Fictionalising recent history (part 3): Scottish crime fiction author Alan Parks & Irish writer Eamon Somers tell We'd Like A Word presenters Paul Waters and Stevyn Colgan about how they set their stories in the recent past and get it right. Alan Parks is the author of The April Dead, published by Canongate, set in 1970s Glasgow, featuring detective Harry McCoy. According to Peter May (who we've also had on We'd Like A Word), Alan's "1970s Glasgow is hewn from flesh and drawn in blood." The Times said "Detective Harry McCoy is so noir that he makes most other Scottish cops seem light grey." Alan's books come out in the month mentioned in the title - The April Dead follows Bloody January, February's Son & Bobby March Will Live Forever. If your book is hundreds of years ago, fewer people will be able to spot your mistakes or have strong opinions on how it really was. But if, like Alan, your book is set in the 1970s, or, like Eamon, your book is set in the 1980s, brace yourself for close scrutiny. It also means there'll be as many "true" versions of your time period as there are readers who remember it. We hear how Alan and Eamon scatter subtle signals of the time - using musical references, the weather, smoking - and in Alan's case, a sinister thread on torture by members of the British military in Kenya, Malaya and Northern Ireland during the years of decolonisation. Before he was an author, Alan worked in the music industry. So we also ask about his time with Enya, New Order and All Saints. Alan's website is https://www.alanparks.co.uk
Eamon Somers is the author of Dolly Considine's Hotel, published by Unbound, which switches back and forth between the 1980s of the Irish abortion referendum and previous decades. It's inspired by his own time working in a Dublin shebeen near the Gate Theatre, where the likes of film and theatre director Peter Bogdanovich and politicians would linger for illicit drinking. Eamon was a campaigner in Ireland's fledgling gay liberation movement, serving three terms as spokesperson for Ireland’s National Gay Federation. When he moved to London he worked for a while Haringey Council’s Lesbian and Gay Unit (including the anti-Clause 28 campaign). But he says he certainly did not want to write yet another coming out misery memoir - he was determined that the gay leading character must NOT die. His website is https://www.eamonsomers.com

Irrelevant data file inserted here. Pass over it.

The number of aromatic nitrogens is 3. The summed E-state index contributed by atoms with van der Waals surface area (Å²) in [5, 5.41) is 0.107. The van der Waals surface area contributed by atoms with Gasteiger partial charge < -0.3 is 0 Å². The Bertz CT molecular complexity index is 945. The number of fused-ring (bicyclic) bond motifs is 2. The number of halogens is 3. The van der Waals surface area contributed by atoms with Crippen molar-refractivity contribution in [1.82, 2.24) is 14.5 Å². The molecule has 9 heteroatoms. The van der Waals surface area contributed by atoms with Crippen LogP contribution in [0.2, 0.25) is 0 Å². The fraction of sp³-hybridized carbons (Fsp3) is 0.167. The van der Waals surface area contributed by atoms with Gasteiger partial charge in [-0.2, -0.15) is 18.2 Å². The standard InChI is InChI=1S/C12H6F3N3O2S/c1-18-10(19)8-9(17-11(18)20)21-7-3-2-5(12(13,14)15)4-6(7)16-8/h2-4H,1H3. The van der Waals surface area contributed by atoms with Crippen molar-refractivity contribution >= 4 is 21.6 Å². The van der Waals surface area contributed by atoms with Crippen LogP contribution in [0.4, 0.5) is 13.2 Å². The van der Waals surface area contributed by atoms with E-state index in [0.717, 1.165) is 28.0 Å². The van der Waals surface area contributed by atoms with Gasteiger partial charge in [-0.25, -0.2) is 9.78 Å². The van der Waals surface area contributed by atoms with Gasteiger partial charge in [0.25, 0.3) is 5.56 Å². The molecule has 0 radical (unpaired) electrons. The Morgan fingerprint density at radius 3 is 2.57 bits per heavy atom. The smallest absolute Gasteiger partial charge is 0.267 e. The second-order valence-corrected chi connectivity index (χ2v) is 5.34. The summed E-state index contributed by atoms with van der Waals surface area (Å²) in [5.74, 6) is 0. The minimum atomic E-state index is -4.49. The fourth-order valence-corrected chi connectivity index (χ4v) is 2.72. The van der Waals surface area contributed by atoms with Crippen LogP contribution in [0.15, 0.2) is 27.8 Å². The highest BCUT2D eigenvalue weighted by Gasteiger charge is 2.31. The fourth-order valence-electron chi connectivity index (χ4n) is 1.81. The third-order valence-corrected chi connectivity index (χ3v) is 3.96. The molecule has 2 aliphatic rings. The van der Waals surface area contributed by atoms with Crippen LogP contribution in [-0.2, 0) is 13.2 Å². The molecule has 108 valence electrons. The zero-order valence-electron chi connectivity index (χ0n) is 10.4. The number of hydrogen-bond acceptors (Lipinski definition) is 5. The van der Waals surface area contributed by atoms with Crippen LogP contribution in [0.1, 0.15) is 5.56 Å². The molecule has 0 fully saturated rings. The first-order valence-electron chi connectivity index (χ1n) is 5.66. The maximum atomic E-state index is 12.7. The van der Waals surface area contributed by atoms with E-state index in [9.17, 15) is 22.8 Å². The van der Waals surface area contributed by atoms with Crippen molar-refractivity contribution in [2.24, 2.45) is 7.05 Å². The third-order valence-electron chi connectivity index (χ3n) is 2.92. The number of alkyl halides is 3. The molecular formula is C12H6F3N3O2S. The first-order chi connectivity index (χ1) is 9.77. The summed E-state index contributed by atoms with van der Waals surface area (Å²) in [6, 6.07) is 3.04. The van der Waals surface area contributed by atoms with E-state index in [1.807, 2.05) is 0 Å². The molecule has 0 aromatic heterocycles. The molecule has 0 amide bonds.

We also talk about why authors put racist language only in the mouths of baddies - painting too rosy a picture? And Abba, Orson Welles, Bay City Rollers, how the Scottish Liberation Front might have blocked Stiff Little Fingers from stardom (SLF), TV's Country Matters, Fat City directed by John Huston, The Red Balloon, The Graduate, how the '70s were really orange, Mau Mau, abortion, Mother Ireland & writing the past through the lens of the present.
We'd Like A Word is a podcast & radio show from authors Paul Waters & Stevyn Colgan. We talk with writers, readers, editors, agents, celebrities, talkers, poets, publishers, booksellers, audiobook creators about books - fiction & non-fiction. We go out on various radio & podcast platforms. Our website is http://www.wedlikeaword.com for information on Paul & Steve & our guests. We're also on Twitter @wedlikeaword & Facebook @wedlikeaword & our email is firstname.lastname@example.org Yes, we are embarrassed by the missing apostrophes. We like to hear from you - questions, thoughts, ideas, guest or book suggestions. Perhaps you'd like to come on We'd Like A Word to chat, review or read out passages from books. And if you're still stuck for something to read, may we recommend Blackwatertown by Paul Waters or The Diabolical Club by Stevyn Colgan.
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